Boston's Youth Engagement & Employment Team Travels to Guangzhou, China to Compete in Urban Innovation Competition
December 1, 2014
Today Mayor Martin J. Walsh announced the City of Boston’s Youth Engagement & Employment Department’s involvement in an Urban Innovation competition in Guangzhou, China. The competition focuses on initiatives that best incorporate innovation, civic engagement, community improvement, and sustainability.
“I am impressed by what young people are able to accomplish in Boston,” said Mayor Walsh. “Young people are full of potential once you give them the tools they need to engage in community-based initiatives that they care about. There will be students who visit a revitalized park or see laptops in Boston Public Schools classrooms, and they can say, ‘I helped make this happen.’ Positive change happens when youth people speak up.”
The City of Guangzhou in China is hosting a conference around Urban Innovation. For the Award in Urban Innovation, over 250 initiatives were submitted from around the world. Boston’s Youth Lead the Change initiative is the only initiative from the United States selected as one of the 15 finalists invited to take part in the competition.
In June 2014, Mayor Walsh announced the launch of Youth Lead the Change: Participatory Budgeting Boston to engage Boston residents between the ages of 12 to 25 in deciding how $1 million of Boston's capital budget will be allocated. Young Boston residents submitted potential project ideas, which then were reviewed by community activists and leaders, and city officials to develop formal proposals for the final ballot.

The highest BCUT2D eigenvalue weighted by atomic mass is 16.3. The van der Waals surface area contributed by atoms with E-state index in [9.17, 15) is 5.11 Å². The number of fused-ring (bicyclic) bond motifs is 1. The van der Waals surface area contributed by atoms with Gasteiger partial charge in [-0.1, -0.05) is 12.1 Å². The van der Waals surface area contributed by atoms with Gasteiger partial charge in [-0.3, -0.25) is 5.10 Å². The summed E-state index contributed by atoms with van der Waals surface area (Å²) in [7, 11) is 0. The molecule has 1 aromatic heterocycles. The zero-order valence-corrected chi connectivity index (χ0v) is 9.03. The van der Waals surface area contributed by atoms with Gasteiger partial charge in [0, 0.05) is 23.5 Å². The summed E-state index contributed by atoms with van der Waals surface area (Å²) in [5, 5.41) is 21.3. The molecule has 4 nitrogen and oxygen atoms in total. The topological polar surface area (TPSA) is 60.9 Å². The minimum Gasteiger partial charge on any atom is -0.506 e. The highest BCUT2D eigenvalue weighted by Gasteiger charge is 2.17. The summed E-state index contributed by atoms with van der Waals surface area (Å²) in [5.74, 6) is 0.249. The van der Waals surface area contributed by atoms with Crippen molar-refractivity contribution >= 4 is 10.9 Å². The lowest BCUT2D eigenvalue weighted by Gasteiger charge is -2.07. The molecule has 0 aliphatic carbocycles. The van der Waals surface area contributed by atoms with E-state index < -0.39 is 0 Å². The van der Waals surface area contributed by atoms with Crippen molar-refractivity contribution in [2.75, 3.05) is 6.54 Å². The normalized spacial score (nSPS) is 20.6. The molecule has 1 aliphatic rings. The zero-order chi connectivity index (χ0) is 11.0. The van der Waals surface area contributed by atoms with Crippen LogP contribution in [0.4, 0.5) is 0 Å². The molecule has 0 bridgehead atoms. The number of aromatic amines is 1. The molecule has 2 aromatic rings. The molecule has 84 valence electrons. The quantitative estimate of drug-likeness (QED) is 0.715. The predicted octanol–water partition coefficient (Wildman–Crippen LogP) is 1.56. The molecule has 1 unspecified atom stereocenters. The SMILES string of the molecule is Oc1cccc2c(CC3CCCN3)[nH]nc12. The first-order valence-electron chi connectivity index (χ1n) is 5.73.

The City of Boston is now engaging in its second year of a participatory budgeting, a process called ‘Youth Lead the Change.’ This past summer, Mayor Walsh joined youth from all over Boston in announcing the nation’s first-ever youth participatory budgeting process. Boston youth engaged in a democratic, educational process centered around the City’s budget and assessing capital projects.
Community members and young people from all neighborhoods came together to develop ideas and propose how $1 million should be spent to improve their City.
“We constantly talk about future leaders when we discuss young people, but our young people have the ability to lead today,” said Shari Davis, Executive Director of Youth Engagement & Employment. “Let’s provide them with the tools and the platforms so that young people can sharpen their skills, take ownership of civic projects and see real change happen.” Davis is an alumnus of the Mayors Youth Council.
“Young people in Boston made Youth Lead the Change the success that it is,” said Francesco Tena, Manager of the Mayor’s Youth Council. “It is such an honor to represent Boston in another country and carry-out Mayor Walsh’s vision on connecting the youth to more opportunities.”
Davis and Tena will compete against 15 other cities in hopes of making the list of top five initiatives. The general public has influence on this competition. Individuals can vote to support Youth Lead the Change by visiting http://220.127.116.11/en/poll/onlinepolularcity.aspx. Click on Boston and hit “VOTE” to submit your online vote to support Youth Lead the Change.